Scott Mitchell on the impact of ultra-deep-water discoveries
Oil discoveries in the pre-salt layer offshore Brazil have led to a boom in Latin America’s oil production.
Read on for more analysis from Scott Mitchell on the wider impact of pre-salt discoveries for the energy sector. Or order your copy of our FPSO report for a detailed look at supply and demand in the sector between now and 2040. To order your copy email David Sheret email@example.com
In 2020, Brazil’s production grew by 5.5% to an average of 2.94 million barrels per day. [i]The country is now the largest producer in Latin America, with output surpassing that of Mexico and Venezuela.
Petrobras, the Brazilian state oil company, maintains a formidable position in the country. However, the opening up of the Brazilian energy industry to multinationals in 1997 has led to a boom in the sector. Supermajors, including Shell, BP, Chevron and ExxonMobil are all participating in the exploration and development of Brazil’s offshore oil fields. CNOOC, China’s national oil company also holds significant interests in Brazil’s pre-salt assets.
Growth has been driven in large part by the development of offshore oil fields in the pre-salt layer of the Santos and Campos Basins, in depths of up to 2,000 metres below sea level in the south Atlantic Ocean.
Petrobras first discovered huge oil reserves at this level in 2006, and this pre-salt play has led to further investment with the promise of huge reserves.
To help accelerate further foreign participation in the pre-salt play, Petrobras is divesting assets, and the government has allowed private companies to participate in license rounds since 2016. Brazil’s National Petroleum Agency (ANP) has also eased the requirement for companies to use local contractors. Petrobras is aiming to sell more than 100 of its offshore fields to private and foreign companies by mid-2022.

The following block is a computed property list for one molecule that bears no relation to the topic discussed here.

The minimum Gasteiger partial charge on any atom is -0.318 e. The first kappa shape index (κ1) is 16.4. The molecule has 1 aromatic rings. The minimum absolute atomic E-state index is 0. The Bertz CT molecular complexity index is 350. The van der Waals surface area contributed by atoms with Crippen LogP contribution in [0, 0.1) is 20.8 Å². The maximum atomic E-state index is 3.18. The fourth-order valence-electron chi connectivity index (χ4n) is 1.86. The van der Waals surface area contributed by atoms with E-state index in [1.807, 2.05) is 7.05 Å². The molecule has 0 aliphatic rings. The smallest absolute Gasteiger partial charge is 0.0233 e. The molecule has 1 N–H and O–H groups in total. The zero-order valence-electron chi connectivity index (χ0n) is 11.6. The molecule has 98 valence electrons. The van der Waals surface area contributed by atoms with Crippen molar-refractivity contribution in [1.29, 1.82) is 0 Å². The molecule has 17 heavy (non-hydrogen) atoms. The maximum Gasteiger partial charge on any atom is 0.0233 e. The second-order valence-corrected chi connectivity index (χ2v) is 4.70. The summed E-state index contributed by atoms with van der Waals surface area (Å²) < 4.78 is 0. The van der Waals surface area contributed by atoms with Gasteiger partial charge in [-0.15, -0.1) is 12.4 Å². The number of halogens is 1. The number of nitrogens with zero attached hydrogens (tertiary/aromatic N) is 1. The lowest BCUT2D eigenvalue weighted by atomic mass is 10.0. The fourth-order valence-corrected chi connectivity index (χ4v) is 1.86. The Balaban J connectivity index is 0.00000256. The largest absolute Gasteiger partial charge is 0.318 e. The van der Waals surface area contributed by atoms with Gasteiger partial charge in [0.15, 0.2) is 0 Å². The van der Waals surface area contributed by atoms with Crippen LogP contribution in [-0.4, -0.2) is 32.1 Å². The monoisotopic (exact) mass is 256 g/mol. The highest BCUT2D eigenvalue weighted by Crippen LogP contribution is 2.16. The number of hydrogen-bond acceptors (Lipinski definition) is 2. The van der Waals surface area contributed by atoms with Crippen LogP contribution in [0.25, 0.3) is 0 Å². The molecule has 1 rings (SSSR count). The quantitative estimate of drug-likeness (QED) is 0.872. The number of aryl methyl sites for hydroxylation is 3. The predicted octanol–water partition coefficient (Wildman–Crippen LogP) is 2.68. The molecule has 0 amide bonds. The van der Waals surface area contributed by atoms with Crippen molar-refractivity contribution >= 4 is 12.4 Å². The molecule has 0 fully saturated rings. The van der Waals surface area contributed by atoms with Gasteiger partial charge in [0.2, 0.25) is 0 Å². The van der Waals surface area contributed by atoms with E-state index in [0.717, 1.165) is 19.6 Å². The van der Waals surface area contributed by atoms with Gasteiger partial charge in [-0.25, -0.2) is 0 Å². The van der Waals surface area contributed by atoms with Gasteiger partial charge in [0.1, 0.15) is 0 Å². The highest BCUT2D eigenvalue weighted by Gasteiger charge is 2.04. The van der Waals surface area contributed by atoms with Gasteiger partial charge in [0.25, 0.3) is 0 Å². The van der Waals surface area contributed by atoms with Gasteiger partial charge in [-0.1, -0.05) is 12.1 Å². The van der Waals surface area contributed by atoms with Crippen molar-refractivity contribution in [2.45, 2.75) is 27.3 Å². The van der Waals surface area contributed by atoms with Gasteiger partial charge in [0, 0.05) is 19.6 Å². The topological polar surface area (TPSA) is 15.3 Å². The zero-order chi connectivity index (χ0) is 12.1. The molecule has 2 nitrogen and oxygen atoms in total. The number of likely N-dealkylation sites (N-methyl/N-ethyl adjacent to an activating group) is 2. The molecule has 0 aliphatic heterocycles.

Brazil’s energy research agency, the EPE, has forecasted that the easing of government controls and the promotion of offshore licensing to foreign oil company participation will lead to increased investment and production.
Although oil discoveries had been made in the pre-salt layer as far back as the 1980s, it was not until the 2000s that declining post-salt production led to renewed exploration efforts by Petrobras. Following regulatory upheaval, pre-salt has emerged as one of the world’s foremost deep-water exploration plays. Now, it makes up around 70% of the country’s output.[ii]
Oil reserves in the Santos and Campos basins are found below a 2,000-metre-thick layer of salt. Developing oil fields in these locations has proven to be a massive technical challenge – drilling through salt can cause serious wellbore integrity issues, leading to instability and collapse. Reservoir imaging is also problematic. In 2007, Petrobras created the PROSAL programme to anticipate and solve the unique problems associated with drilling and field development in the pre-salt.
The fast-track development of Brazil’s pre-salt oil fields has led to heightened demand for FPSOs and related sub-sea equipment.
Source - AKMI Flowline® & AKMI Ltd & EMA Pte Ltd Floating Energy Report 2021
Looking at Archer Knight’s most recent Floating Energy Report*, the greatest number of FPSOawards between 2021 and 2040 will come from the South American region, with Brazil the main driver – alongside emerging nations Guyana and Suriname. Brazil is forecast to continueits lead globally and is forecast be responsible for around one third of global FPSO awards over the next decade. To order your copy of the report contact David Sheret firstname.lastname@example.org